Indeed. This ploy by South Korea to make it appear that Japan 'needs' them especially in terms of security, is a complete joke given that Japan downgraded their trading level over security concerns.

It's starting to become obvious to the international community that South Korea is actually it's own worst enemy.

5 ( +7 / -2 )

HeckleberryToday  10:40 am JST

Whatever respect Japan has had in the past, is greatly being diminished since Abe came into power.

Nice projection. This is actually what's happend to South Korea since Moon came into power. I can understand unwillingness to admit it, but to come out and say Japan is suffering from bad leadership while South Korea is actually suffering as such (on a larger scale as well), is pure projection.

4 ( +5 / -1 )

Just like a bad relationship...its apparent whos moved on and who has not.

3 ( +3 / -0 )

This is so hilarious. The Japanese say they have trust issues with South Korea. Then why trust South Korea's military information? For who knows, the information could be false. What hypocrites!

0 ( +4 / -4 )

*the US cannot share with Japan what it received from Korea, either from Korean radars or its own radars** due to the nature of the GSOMIA. To do so, there must be a GSOMIA between Korea and Japan.*

It seems Japan would have to develop its own missile radar system if no more GSOMIA. Japan has radar technology, satellite, and rockets, so it can make its own military radar system with US cooperation, but not soon. N Korea is playing nice fireworks lately, but it will never drop any missiles in Japan's soil. Kim knows N Korea will not get any money and economy help from Japan in the future if it dropped in Japan.

2 ( +3 / -1 )

And South Korea is talking about withholding that information, leading to possibly countless 1000s of deaths of innocent men, women and children in Japan.

Well, countries don't share military secrets with hostile nations. Doing so would be an act of treason.

Well, Samit, you have really exposed yourself for who you are here. You really need to take a long look at yourself.

3 ( +6 / -3 )

Korea is cutting off their nose to spite their face. They don't want to admit how bad Moon has messed up this entire situation, taking the two countries from a place of good-faith agreement on a path forward forever, to a complete and utter mess where the countries are decoupling, which will end up causing hardship to everyone in both countries to some degree.

And rather than admit just how poorly Moon has handled this situation, they are doubling down and making it worse. They would rather take the hit to their economy, stability, and security, than admit they screwed up, and try to find a solution to move forward.

Japan needs to do what it is doing - remain neutral in speech, take the necessary actions to protect Japan, and insulate itself from the Korean madness.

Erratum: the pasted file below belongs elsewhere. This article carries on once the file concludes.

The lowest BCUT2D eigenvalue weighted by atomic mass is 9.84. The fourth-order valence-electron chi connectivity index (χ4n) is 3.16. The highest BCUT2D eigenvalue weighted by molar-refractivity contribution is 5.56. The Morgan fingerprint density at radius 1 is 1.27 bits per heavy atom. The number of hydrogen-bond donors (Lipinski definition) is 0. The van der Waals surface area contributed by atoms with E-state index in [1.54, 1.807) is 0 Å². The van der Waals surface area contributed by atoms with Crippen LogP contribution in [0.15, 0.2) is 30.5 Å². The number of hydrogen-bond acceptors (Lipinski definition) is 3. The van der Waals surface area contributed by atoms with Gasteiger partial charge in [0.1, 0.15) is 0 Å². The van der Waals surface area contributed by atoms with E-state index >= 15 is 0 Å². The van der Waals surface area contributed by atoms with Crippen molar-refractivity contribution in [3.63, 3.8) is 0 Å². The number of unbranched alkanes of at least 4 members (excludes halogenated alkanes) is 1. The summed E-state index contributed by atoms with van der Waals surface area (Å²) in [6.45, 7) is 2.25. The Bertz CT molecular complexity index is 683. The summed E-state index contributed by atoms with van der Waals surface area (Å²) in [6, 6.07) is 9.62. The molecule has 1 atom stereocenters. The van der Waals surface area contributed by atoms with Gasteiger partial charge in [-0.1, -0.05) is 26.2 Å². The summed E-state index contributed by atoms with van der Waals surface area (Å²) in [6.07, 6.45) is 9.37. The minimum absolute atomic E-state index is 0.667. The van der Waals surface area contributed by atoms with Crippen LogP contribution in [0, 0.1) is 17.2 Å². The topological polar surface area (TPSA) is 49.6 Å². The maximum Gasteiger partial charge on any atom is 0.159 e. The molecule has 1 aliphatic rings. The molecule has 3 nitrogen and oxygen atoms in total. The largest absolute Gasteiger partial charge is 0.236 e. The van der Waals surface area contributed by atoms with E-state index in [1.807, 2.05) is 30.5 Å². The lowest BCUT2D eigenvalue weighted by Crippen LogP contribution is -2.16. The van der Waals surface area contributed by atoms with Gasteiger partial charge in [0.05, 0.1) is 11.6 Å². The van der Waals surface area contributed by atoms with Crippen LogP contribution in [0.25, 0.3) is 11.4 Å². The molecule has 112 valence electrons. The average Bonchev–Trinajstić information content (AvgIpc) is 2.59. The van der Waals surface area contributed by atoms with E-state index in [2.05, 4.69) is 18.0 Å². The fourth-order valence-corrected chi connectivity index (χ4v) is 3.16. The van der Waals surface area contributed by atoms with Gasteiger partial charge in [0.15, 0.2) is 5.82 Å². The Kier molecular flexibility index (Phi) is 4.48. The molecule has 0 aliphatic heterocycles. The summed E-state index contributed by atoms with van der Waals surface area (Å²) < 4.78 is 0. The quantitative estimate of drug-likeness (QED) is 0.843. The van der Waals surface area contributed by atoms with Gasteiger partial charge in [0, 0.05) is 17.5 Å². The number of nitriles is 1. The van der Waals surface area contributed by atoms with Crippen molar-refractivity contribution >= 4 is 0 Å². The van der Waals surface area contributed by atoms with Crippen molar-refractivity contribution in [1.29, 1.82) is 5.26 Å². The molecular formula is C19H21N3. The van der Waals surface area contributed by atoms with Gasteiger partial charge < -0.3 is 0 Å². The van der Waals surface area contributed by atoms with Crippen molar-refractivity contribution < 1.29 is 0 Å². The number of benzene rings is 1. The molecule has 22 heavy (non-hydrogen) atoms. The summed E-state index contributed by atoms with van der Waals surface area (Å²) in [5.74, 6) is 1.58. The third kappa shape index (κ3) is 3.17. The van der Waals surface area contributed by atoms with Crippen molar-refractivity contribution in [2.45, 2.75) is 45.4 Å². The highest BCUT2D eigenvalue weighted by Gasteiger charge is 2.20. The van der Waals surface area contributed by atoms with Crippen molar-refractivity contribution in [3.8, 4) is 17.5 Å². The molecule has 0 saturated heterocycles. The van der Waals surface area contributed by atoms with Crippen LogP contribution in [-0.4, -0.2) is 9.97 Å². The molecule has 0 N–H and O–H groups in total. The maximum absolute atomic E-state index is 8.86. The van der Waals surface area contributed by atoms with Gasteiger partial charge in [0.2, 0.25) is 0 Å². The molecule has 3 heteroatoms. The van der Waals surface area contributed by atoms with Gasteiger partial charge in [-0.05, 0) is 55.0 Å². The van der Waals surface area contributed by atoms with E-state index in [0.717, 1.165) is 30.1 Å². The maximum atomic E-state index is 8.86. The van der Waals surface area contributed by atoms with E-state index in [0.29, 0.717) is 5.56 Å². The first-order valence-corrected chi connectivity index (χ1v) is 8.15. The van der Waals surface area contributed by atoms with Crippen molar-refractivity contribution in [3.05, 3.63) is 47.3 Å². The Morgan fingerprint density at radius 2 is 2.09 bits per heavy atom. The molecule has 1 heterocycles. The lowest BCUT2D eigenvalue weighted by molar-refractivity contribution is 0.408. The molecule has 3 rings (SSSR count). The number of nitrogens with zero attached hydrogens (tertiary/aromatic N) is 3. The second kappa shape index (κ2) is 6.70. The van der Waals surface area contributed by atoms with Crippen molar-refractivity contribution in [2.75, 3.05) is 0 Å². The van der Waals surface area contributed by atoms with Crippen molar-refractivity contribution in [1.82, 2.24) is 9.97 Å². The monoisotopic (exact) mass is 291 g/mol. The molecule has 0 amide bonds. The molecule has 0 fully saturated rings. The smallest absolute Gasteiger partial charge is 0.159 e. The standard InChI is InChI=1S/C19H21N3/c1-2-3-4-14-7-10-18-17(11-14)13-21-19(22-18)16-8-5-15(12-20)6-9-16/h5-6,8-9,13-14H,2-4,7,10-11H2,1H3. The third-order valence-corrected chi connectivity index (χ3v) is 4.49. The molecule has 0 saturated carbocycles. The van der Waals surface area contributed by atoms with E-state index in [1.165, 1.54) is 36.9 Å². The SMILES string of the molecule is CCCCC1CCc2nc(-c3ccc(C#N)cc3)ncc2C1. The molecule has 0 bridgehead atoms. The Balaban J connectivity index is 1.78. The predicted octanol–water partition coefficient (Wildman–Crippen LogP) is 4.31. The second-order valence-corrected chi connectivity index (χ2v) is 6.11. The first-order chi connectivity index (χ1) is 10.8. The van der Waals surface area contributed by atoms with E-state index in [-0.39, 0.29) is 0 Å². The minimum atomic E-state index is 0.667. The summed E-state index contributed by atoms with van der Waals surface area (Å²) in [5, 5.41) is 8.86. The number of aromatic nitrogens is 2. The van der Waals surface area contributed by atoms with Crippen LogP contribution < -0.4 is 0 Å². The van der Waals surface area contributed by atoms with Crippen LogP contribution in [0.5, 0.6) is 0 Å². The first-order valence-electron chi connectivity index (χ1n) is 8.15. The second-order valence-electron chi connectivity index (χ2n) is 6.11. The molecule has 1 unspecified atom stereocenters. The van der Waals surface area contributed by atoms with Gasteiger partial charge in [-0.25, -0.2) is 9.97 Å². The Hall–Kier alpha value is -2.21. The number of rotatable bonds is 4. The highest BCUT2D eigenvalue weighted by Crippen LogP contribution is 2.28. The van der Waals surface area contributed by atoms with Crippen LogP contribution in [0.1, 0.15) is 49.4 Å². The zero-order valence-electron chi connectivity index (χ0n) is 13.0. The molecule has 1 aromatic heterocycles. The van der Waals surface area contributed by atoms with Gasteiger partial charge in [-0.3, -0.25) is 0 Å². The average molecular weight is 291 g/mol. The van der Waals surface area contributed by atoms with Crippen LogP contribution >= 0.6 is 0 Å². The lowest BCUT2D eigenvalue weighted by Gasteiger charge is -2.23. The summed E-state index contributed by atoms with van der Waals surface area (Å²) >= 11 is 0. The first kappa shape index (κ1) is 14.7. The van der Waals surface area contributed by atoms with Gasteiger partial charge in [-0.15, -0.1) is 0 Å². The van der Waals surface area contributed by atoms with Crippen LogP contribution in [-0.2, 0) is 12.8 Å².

At this rate the Koreas will re-unify. Under North Korea. After all of his administrations monumental missteps, that one would be a logical conclusion. Better than taking the hit to the national ego by admitting they've messed this up.

2 ( +4 / -2 )

@ old man - You forget to mention Japan's extreme reluctance to acknowledge their recent history, except choosing to glorify their warmongering past and keeping their youth blissfully ignorant of its past.

Right, because correctly stating that the 1965 normalization treaty with South Korea settled all matters in regards to compensation for colonial laborers, is somehow 'glorifying' their war mongering past.

As typical with the anti-Japan crowd, endlessly continue to slander all Japanese citizens with accusations of glorifying their war mongering past and keeping their youth ignorant of its past, without a shred of evidence. The Japanese government has done nothing of the sort in regards to this recent temper tantrum by the South Korean government. The fact that a few lunatics threatened arson against a comfort woman display in Japan, is hardly 'proof' that all Japanese think the same. By the way, the majority of schools in Japan do not use the controversial history textbook that minimizes Japan's actions before and during WW2, as compared to South Korea and China that teach nothing but hatred towards all things Japan.

The Japanese government has been more than professional, rational, and mature throughout this trade issue with South Korea. Moon and his cronies continually stirred up racial hatred against all things Japan, crying to the media about how they were 'wronged', when in fact they were clearly in violation of lax export controls. I didn't see the Japanese government in turn stirring up racial hatred against Koreans, or glorifying their war past, or exhorting their citizens to boycott Korean products or march in the streets en masse to protest against Korea. In fact many Japanese citizens continue to eagerly consume Korean food and purchase Korean products.

3 ( +4 / -1 )